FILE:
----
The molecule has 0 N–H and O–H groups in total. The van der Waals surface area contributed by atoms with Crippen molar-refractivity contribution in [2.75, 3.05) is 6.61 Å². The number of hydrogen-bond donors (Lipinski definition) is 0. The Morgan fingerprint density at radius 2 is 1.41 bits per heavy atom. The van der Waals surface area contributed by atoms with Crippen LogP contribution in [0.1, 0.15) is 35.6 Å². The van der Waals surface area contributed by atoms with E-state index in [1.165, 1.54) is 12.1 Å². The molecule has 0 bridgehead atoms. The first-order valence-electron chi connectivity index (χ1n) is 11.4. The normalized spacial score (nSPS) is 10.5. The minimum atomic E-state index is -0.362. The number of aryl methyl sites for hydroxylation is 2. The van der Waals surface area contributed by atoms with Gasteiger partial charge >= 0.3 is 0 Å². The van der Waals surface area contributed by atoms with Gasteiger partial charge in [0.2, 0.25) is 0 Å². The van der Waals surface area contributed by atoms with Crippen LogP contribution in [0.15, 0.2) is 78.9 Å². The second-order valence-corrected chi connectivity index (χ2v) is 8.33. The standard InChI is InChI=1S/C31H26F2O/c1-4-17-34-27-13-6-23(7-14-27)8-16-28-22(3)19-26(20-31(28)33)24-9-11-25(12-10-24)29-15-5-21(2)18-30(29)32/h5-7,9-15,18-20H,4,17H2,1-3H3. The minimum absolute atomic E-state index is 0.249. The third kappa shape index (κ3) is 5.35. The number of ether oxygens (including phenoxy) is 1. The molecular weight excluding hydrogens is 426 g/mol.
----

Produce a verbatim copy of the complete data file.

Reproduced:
The molecule has 0 N–H and O–H groups in total. The van der Waals surface area contributed by atoms with Crippen molar-refractivity contribution in [2.75, 3.05) is 6.61 Å². The number of hydrogen-bond donors (Lipinski definition) is 0. The Morgan fingerprint density at radius 2 is 1.41 bits per heavy atom. The van der Waals surface area contributed by atoms with Crippen LogP contribution in [0.1, 0.15) is 35.6 Å². The van der Waals surface area contributed by atoms with E-state index in [1.165, 1.54) is 12.1 Å². The molecule has 0 bridgehead atoms. The first-order valence-electron chi connectivity index (χ1n) is 11.4. The normalized spacial score (nSPS) is 10.5. The minimum atomic E-state index is -0.362. The number of aryl methyl sites for hydroxylation is 2. The van der Waals surface area contributed by atoms with Gasteiger partial charge >= 0.3 is 0 Å². The van der Waals surface area contributed by atoms with Gasteiger partial charge in [0.2, 0.25) is 0 Å². The van der Waals surface area contributed by atoms with Crippen LogP contribution in [0.15, 0.2) is 78.9 Å². The second-order valence-corrected chi connectivity index (χ2v) is 8.33. The standard InChI is InChI=1S/C31H26F2O/c1-4-17-34-27-13-6-23(7-14-27)8-16-28-22(3)19-26(20-31(28)33)24-9-11-25(12-10-24)29-15-5-21(2)18-30(29)32/h5-7,9-15,18-20H,4,17H2,1-3H3. The minimum absolute atomic E-state index is 0.249. The third kappa shape index (κ3) is 5.35. The number of ether oxygens (including phenoxy) is 1. The molecular weight excluding hydrogens is 426 g/mol.